Bavaria's strongman has Merkel in his sights
Statements by Prof. Dr. Werner Weidenfeld
23.06.2018 · Financial Times
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Markus Söder is a master of disguise. Over the years he has posed as Shrek, Marilyn Monroe, Homer Simpson and Luitpold, Prince Regent of Bavaria. Now he is poised to assume his most dramatic role yet — the Merkel slayer. Nominally Chancellor Angela Merkel's ally, Mr Söder, prime minister of the southern German state of Bavaria, has emerged as her potential nemesis.
His Christian Social Union, the Bavarian sister party of her Christian Democratic Union, turned a row about how to deal with refugees at Germany's border into a political crisis of such ferocity it could end Ms Merkel's 13-year reign.
Known for his populist, tub-thumping politics, carefully honed media image and extravagant carnival costumes, Mr Söder already dominates Bavaria, Germany's largest state. The asylum battle is fast turning him into a figure of national importance, too.
Yesterday his campaign against Ms Merkel moved up a notch, with a blistering comment piece in the newspaper Die Welt. The chancellor's decision to keep Germany's borders open during the refugee crisis in 2015 was a "fundamental error" which "we have to change". Germany and Europe needed a "real turnround in immigration policy".
More ominously for Ms Merkel, he also hinted the CSU could tear up its almost 70-year-old alliance with the CDU and go it alone, setting itself up as a rival to its one-time partner. The CSU "fulfils a mission as a bourgeois conservative party that extends far beyond Bavaria", he wrote. "It is the force that speaks plainly and acts with credibility."
The row between the CDU and CSU — which pits Ms Merkel against Horst Seehofer, the CSU leader and Germany's interior minister — has been national news for weeks. But its roots lie in the vagaries of Bavarian politics — and in particular the campaign for October's elections to the Bavarian parliament.
The CSU has traditionally held an iron grip on the state, enjoying the luxury of governing alone, unfettered by coalition partners. But that exceptional status is now under threat as CSU voters defect in droves to the far-right, anti-immigra-tion Alternative for Germany. In September's Bundestag elections, the CSU won only 39 per cent of the vote, 10.5 percentage points lower than in 2013.
"Söder is under enormous pressure," said Florian Post, a Social Democrat MP from the Bavarian capital Munich. "He risks going down in history as the man who lost the CSU's absolute majority. And he will do anything he can to avoid that happening."
Since he became Bavarian prime minister in March, Mr Söder has been grabbing national headlines. In April he provoked outrage by decreeing that crosses and crucifixes be hung in official buildings. He has pledged to hire 1,000 more border policemen and set up mounted police units — or "Bavarian cavalry" — in every big city. He has even spoken of launching a Bavarian space programme.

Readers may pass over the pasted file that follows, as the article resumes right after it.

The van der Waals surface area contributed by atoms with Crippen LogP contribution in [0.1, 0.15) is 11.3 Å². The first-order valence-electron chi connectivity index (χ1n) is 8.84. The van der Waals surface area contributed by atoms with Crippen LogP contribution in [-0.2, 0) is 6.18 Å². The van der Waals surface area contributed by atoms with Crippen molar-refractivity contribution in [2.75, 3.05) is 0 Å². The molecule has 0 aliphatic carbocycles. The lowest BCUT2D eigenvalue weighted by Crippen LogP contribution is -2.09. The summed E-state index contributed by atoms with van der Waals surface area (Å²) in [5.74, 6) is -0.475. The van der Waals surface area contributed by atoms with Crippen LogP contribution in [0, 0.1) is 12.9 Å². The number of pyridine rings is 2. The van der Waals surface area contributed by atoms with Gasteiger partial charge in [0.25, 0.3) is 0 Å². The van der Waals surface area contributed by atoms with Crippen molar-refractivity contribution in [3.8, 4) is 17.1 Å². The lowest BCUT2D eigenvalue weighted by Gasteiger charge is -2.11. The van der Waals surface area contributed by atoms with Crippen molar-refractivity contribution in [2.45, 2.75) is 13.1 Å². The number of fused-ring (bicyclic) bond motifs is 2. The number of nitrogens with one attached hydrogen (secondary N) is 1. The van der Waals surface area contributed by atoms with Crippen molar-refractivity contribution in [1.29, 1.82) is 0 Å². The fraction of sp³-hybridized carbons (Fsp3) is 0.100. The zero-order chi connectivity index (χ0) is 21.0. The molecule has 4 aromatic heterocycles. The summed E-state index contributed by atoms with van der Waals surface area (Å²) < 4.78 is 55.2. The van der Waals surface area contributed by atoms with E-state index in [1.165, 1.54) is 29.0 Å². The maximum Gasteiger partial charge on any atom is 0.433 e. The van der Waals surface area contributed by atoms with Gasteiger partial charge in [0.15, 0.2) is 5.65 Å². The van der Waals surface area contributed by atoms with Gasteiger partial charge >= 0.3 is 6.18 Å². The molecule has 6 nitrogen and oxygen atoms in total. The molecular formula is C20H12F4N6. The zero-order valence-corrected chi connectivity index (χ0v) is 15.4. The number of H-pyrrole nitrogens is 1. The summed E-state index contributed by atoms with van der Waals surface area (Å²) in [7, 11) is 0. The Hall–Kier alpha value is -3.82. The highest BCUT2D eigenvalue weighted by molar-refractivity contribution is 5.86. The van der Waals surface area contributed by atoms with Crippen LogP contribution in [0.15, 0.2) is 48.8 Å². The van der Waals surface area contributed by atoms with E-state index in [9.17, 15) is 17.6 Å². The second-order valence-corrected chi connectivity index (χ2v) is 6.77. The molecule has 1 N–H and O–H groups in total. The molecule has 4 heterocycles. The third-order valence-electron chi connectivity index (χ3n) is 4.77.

"He is the kind of person who can bring a beer tent to boiling point," said Werner Weidenfeld, head of the Centre for Applied Policy Research in Munich. "But all Bavarian politicians are a bit like that."
Born in Nuremberg in 1967, Mr Söder studied law and trained as a TV journalist — a fact that explains his mastery of visual imagery. He joined the CSU as a teenager and was elected to Bavaria's parliament aged 27. At 36 he was CSU secretary-general, and a regional minister at 40. But that was never enough. "His goal was to reach the very top of Bavarian politics and he has been working at that for years," said Mr Weidenfeld. "He has always been highly ambi-tious." Mr Söder's friends nicknamed him "the secretary of state" when he was still in his 20s.
A big obstacle was Mr Seehofer, then Bavarian prime minister. The personal animosity between the two men was an open secret. In 2012, Mr Seehofer accused Mr Söder of "character weaknesses", "dirty tricks" and being "consumed by ambition". In the end, Mr Seehofer stood down as prime minister last year, paving the way for his arch rival.
Mr Söder remains a controversial figure in the CSU, with many put off by his pursuit of the limelight. He earned brickbats for his forthright criticism of Ms Merkel's handling of the refugee crisis in 2015, when he suggested erecting frontier fences to stop migrants.
Since then, a steady drumbeat of terror attacks and violent crimes by refugees has fuelled an anti-immigration backlash, helped the AfD in the polls and allowed Mr Söder to feel he is on the right side of public opinion.
That partly explains why he has been so outspoken in the current crisis. But the negative fallout could harm him. If Ms Merkel — still one of Germany's most popular politicians — is forced from power, he might get the blame.
"Söder had been trying for a while now to shake off his reputation as a real troublemaker and malcontent, dating from the conflict with Seehofer, and then this new row breaks out," said Mr Weidenfeld. "That could be really damaging for him. People do not vote for troublemakers."
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